The old election fraud joke ‘vote early, vote often’ probably prompted a US team to come up with a new satnav app for authenticating and securing votes registered by mobile phone. It’s one small step for technology but a giant leap for democracy.
Finally someone has come up with a smart phone app that should take the world by storm without a dive-bombing angry bird in sight! This altogether more serious application leverages the ubiquity of mobile phones to create secure location-based voting solutions.
So that means you can cast your vote in an upcoming election no matter where you are in the world and your choice is validated. No more trips to the embassy and no more lost or delayed overseas vote cards. Instant tallies, greater transparency, stronger political participation… the list of benefits goes on.
You only have to roll back the clock a few years for a major example of how lost or late votes threatened the legitimacy of a US Presidential election.
The UK’s Guardian noted on the 2004 US election: “Today, less than two weeks before the tightest presidential race in memory, untold thousands of overseas voters still have not received their ballots – and clearly won’t be able to get them back in time.
E-government in the palm of your hand
The new secure voting mobile service proposed by eVOTZ hugely simplifies the remote voting process by combining GNSS solutions, which use accurate satellite navigation, geolocation and social media models to confirm the person’s exact position at the time the vote is submitted by mobile phone.
The start-up company, headquartered in New York City, has won several awards for its voter registration platform, including top place in a European Satellite Navigation Competition (ESNC) regional prize, the ‘USA Challenge’ (cover story on Inside GNSS www.insidegnss.com). “eVOTZ will transform how people and organisations get involved with and impact their businesses, communities and governments using what has become their main source of connectivity: mobile devices,” noted Elliot Klein, a New York native who developed the patent-pending technology with Ian Gertler and Benoit Richard, after winning the US regional prize.
The yearly ESNC rewards and promotes next-generation satnav innovators. With a total prize pool of around €140 000 in cash and €1 million in start-up support available under various regional and special prize categories, the competition attracts some wacky and some brilliant ideas from around the world.
The recognition and support that comes with winning prizes like ESNC pays off for innovators like eVOTZ who are developing real-world technologies on the back of complex space and geo-navigation science and research.
Yes to satellite navigation
The challenge for Europe’s satnav community, meanwhile, is to raise awareness among potential users and developers about the strengths of Galileo1 and Europe’s satellite-based augmentation system EGNOS, which boosts the accuracy and reliability of global positioning system (GPS) signals across Europe, especially in the security domain, and to support accreditation and further market analysis of the system. “It’s important that we get closer to the users to explain EGNOS’ full capabilities as well,” says Donna Reay, head of communications at the European GNSS Agency (GSA).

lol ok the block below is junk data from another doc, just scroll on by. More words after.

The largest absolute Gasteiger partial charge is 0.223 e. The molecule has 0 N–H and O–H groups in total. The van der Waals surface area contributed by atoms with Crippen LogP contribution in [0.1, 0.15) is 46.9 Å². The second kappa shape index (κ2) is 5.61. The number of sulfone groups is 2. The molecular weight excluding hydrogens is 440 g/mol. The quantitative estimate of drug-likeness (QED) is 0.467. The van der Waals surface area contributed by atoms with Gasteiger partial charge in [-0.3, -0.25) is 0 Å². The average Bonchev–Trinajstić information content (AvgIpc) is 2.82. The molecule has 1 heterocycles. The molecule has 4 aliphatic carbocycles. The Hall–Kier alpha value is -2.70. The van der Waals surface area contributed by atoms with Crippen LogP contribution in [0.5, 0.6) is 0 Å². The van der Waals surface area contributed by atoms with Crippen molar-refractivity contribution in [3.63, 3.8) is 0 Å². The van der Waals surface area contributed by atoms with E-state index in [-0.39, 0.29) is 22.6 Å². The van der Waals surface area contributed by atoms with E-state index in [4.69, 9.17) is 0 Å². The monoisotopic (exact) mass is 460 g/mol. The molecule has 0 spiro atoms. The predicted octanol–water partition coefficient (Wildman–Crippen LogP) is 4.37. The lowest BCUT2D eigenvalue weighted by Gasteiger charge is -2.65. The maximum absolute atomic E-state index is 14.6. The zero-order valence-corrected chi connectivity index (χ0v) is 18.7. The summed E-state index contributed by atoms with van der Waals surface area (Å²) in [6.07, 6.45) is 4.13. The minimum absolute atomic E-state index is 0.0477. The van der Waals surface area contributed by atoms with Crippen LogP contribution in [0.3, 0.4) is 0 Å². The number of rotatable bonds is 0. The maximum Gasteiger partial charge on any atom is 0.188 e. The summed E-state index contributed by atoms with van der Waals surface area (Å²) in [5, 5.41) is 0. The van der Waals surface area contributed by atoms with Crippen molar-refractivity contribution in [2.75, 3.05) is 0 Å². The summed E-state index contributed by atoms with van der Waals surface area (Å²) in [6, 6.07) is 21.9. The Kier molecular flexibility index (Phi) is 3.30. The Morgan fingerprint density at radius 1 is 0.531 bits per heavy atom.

The ESNC supports next-generation satnav innovators and inventors like eVOTZ. “You could be a garage scientist or part of a team in a lab, start-up or university, what matters to us is your ideas – innovative ways you would apply the latest satellite navigation technology,” says Ulrike Daniels of Germany’s Anwendungszentrum GmbH Oberpfaffenhofen (AZO), which organises the competition. Previous winning ideas range from water channel monitoring, ride-sharing in real-time, CO2 emission profiles, defibrillator localising, wind measurement and positioning for search-and-rescue dogs through to augmented reality car racing games.
“The competition is a launch pad, getting ideas off the drawing board and into a lab. The European Satellite Navigation Competition is a chance for creative people to finally have someone take their ideas seriously,” says Daniels.
For now, the scientific community is saying ‘yes’ to eVOTZ and the business community will be next. That represents a big ‘yes’ for satellite navigation and its growing status and uses in society and the economy.
Giant step for Galileo
Galileo is one of the biggest (if not the biggest) space projects ever initiated in Europe. With initial operations set to begin in 2014-2015, it will be a global network of satellites providing precise timing and location information to users on the ground and in the air. With Galileo, entrepreneurs can confidently build business applications and services – for the home, workplace and mobile phones – all underpinned by accurate and reliable satellite navigation data. A precursor to Galileo, EGNOS, is already validated and being applied in many areas, and it is ready for use to improve air-traffic control.
• eVOTZ: figure showing the signal flow from smart phone to satellite and down to ground-based relay station (© eVOTZ)
• eVOTZ: logos and graphical designs of smart phones with eVOTZ interface (© eVOTZ)
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